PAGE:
Thursday, December 11, 2014
The death of any soldier causes distress. Distress for loved ones, for comrades and for those that are protected by military action. Yet the individual significance of such an end to a life quickly melts into stone, another name inscribed on a monument by a village green, or becomes another ceramic poppy in a gigantic art installation. War is obscene, made more so by soft handed politiciansâ€™ callous and hypocritical motivation in sending the young to experience the horrors of killing and maiming, more often for economic gain than anything resembling a universal morality. Â Such behaviour is exacerbated further by underwriting, in so-called peace time, Â acts of torture that defy the Geneva Convention.
There was a period in the nineteen fifties when, because of the hell of the First and Second World Wars, many of the young (I was a teenager) refused to wear poppies. It was not disrespectful towards the dead but represented a deep antipathy towards what was seen as a glorification of something hideous. There was a feeling that too many had died in vain, that much suffering could and should have been avoided and that war was a crime. It was at the same time that I remember some of us refusing to stand for the national anthem in the theatre or cinema (a ritual at the time) because we associated such needless death with a British establishment whose keystone was the queen. I came to realize in those formative years that death rituals involving carriages and cannon, medals and uniforms, black ties and overcoats, hats with veils and shiny shoes, plumed horses and flag covered coffins were a grand illusion, a deception, a marketing campaign to instill in the bereaved, pride in a family memberâ€™s death, a form of mass hypnosis persuading them that to fall in battle represented a supreme act of giving, not losing.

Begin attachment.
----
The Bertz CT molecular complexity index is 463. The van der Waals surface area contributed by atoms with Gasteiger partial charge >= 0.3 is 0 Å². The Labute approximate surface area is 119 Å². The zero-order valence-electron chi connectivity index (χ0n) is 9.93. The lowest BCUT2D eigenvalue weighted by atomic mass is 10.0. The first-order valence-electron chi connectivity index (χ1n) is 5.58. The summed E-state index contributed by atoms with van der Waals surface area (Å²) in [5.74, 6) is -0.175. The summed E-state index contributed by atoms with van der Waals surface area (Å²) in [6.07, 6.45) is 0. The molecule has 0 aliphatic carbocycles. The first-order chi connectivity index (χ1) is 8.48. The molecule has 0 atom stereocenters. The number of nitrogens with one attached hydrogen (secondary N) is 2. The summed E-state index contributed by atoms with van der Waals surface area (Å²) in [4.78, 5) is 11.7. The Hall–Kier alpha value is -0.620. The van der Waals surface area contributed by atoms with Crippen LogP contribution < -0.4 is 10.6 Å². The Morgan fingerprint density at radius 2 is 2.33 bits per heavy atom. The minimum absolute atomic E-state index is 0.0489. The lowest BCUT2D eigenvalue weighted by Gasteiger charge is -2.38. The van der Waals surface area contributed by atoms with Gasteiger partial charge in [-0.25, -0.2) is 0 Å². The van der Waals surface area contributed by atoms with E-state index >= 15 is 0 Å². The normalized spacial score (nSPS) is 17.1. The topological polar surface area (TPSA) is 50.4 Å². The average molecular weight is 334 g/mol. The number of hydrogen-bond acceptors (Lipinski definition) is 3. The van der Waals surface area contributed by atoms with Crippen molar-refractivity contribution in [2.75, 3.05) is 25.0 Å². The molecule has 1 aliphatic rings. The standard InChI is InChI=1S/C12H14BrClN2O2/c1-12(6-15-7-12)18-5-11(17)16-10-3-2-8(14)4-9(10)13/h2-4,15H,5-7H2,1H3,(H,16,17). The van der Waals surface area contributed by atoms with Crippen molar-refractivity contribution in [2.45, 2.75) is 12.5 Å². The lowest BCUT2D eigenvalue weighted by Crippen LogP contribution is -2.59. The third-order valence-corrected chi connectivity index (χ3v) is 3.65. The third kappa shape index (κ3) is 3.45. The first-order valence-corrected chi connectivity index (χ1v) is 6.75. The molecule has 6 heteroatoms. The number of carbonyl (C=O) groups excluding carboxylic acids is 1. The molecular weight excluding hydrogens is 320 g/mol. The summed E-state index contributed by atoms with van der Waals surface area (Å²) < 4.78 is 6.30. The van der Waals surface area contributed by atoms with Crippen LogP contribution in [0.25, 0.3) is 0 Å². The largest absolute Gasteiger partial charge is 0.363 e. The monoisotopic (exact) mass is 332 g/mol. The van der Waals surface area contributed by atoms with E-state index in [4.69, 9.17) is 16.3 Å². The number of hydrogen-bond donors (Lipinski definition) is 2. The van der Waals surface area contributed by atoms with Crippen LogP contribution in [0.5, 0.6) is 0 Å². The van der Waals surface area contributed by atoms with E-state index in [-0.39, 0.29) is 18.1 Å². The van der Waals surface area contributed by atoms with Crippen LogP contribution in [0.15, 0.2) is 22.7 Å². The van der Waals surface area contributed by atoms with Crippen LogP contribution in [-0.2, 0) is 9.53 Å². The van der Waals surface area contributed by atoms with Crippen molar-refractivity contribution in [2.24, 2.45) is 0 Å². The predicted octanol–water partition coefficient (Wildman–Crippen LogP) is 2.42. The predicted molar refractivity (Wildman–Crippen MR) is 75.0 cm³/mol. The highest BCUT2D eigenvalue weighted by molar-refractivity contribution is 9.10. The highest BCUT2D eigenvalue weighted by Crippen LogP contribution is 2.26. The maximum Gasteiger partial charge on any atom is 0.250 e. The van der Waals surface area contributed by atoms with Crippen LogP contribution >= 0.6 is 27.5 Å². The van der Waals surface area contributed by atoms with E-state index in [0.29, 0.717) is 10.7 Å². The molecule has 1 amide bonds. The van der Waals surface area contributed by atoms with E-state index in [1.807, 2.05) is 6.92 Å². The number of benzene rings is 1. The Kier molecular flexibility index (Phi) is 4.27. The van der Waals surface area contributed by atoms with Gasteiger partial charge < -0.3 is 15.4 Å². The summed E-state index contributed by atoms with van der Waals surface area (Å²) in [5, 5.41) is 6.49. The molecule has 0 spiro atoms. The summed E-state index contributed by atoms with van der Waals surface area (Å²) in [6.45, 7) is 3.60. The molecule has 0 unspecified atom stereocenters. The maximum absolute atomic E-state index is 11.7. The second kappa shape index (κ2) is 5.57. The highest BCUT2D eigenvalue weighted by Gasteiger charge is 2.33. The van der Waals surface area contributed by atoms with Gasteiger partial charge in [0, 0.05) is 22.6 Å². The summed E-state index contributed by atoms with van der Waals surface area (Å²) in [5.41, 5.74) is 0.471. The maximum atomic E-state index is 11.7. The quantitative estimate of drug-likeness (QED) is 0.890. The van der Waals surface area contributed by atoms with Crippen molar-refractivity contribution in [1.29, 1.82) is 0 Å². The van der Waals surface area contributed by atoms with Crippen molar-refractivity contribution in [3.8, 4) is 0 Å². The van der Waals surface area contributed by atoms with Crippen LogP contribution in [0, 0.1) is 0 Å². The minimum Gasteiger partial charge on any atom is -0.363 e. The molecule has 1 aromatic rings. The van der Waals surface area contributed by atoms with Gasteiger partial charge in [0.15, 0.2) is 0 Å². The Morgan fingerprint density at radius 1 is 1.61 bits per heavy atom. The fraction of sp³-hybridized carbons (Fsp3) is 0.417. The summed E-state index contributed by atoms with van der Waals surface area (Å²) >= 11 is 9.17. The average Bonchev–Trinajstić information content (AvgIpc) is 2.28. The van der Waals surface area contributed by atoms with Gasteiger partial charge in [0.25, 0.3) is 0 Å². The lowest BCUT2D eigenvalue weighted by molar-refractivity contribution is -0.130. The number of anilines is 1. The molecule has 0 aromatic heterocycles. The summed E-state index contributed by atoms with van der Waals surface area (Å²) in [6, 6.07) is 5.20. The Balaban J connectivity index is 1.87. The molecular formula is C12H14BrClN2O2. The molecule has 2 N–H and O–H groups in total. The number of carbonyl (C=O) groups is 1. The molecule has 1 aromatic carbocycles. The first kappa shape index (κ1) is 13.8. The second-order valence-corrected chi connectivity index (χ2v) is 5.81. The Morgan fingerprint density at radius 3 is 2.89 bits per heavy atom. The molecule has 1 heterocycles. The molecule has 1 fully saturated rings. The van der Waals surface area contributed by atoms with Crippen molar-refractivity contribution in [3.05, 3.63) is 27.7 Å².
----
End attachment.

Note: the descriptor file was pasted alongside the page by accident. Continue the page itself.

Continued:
The sixties intensified peopleâ€™s mixed attitudes to pomp and ceremony. White poppies made an appearance. Vietnam saw flowers in gun barrels. Polished wood gave way to body bags. It became harder for politicians to pull the wool over the peopleâ€™s eyes. A bishop giving blessing to a nuclear submarine provoked outrage.
Yet there is one thing sure about humanity. It swings on a pendulum. The levers of power will always regain control. Today, marketing is again in overdrive. The townsfolk come in their thousands to pay their last respects. The bereaved show gratitude for the momentary majesty afforded their dead sons and daughters.
And the politicians and the powerful, made up for the occasion, stare soulfully into the cameras and then go about their business.